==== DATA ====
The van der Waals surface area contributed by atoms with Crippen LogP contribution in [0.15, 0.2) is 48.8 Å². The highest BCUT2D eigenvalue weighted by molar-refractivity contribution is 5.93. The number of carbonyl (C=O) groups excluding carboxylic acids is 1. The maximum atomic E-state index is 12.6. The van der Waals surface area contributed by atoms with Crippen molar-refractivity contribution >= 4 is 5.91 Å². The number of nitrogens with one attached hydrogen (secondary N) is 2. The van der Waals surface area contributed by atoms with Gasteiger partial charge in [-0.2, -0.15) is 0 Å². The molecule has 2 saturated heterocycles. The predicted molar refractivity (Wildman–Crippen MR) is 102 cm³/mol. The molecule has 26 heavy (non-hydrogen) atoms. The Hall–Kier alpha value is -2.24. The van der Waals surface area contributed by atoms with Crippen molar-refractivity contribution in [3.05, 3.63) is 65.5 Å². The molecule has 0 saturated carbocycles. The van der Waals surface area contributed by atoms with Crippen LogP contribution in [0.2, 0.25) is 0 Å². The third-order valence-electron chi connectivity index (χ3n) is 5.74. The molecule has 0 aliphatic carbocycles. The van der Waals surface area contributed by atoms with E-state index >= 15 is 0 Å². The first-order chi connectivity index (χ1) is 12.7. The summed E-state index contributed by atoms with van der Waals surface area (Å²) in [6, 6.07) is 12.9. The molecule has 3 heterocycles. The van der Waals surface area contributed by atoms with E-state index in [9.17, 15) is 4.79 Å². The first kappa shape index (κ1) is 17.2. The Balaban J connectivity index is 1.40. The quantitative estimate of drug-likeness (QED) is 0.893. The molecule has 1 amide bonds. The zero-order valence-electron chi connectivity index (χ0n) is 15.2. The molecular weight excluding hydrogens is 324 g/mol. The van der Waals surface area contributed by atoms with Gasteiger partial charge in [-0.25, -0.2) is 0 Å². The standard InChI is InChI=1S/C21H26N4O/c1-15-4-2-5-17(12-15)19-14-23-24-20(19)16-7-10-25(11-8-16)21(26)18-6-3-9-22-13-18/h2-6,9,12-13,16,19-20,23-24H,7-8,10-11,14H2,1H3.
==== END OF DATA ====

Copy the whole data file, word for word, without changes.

The van der Waals surface area contributed by atoms with Crippen LogP contribution in [0.15, 0.2) is 48.8 Å². The highest BCUT2D eigenvalue weighted by molar-refractivity contribution is 5.93. The number of carbonyl (C=O) groups excluding carboxylic acids is 1. The maximum atomic E-state index is 12.6. The van der Waals surface area contributed by atoms with Crippen molar-refractivity contribution >= 4 is 5.91 Å². The number of nitrogens with one attached hydrogen (secondary N) is 2. The van der Waals surface area contributed by atoms with Gasteiger partial charge in [-0.2, -0.15) is 0 Å². The molecule has 2 saturated heterocycles. The predicted molar refractivity (Wildman–Crippen MR) is 102 cm³/mol. The molecule has 26 heavy (non-hydrogen) atoms. The Hall–Kier alpha value is -2.24. The van der Waals surface area contributed by atoms with Crippen molar-refractivity contribution in [3.05, 3.63) is 65.5 Å². The molecule has 0 saturated carbocycles. The van der Waals surface area contributed by atoms with Crippen LogP contribution in [0.2, 0.25) is 0 Å². The third-order valence-electron chi connectivity index (χ3n) is 5.74. The molecule has 0 aliphatic carbocycles. The van der Waals surface area contributed by atoms with E-state index >= 15 is 0 Å². The first-order chi connectivity index (χ1) is 12.7. The summed E-state index contributed by atoms with van der Waals surface area (Å²) in [6, 6.07) is 12.9. The molecule has 3 heterocycles. The van der Waals surface area contributed by atoms with E-state index in [9.17, 15) is 4.79 Å². The first kappa shape index (κ1) is 17.2. The Balaban J connectivity index is 1.40. The quantitative estimate of drug-likeness (QED) is 0.893. The molecule has 1 amide bonds. The zero-order valence-electron chi connectivity index (χ0n) is 15.2. The molecular weight excluding hydrogens is 324 g/mol. The van der Waals surface area contributed by atoms with Gasteiger partial charge in [-0.25, -0.2) is 0 Å². The standard InChI is InChI=1S/C21H26N4O/c1-15-4-2-5-17(12-15)19-14-23-24-20(19)16-7-10-25(11-8-16)21(26)18-6-3-9-22-13-18/h2-6,9,12-13,16,19-20,23-24H,7-8,10-11,14H2,1H3.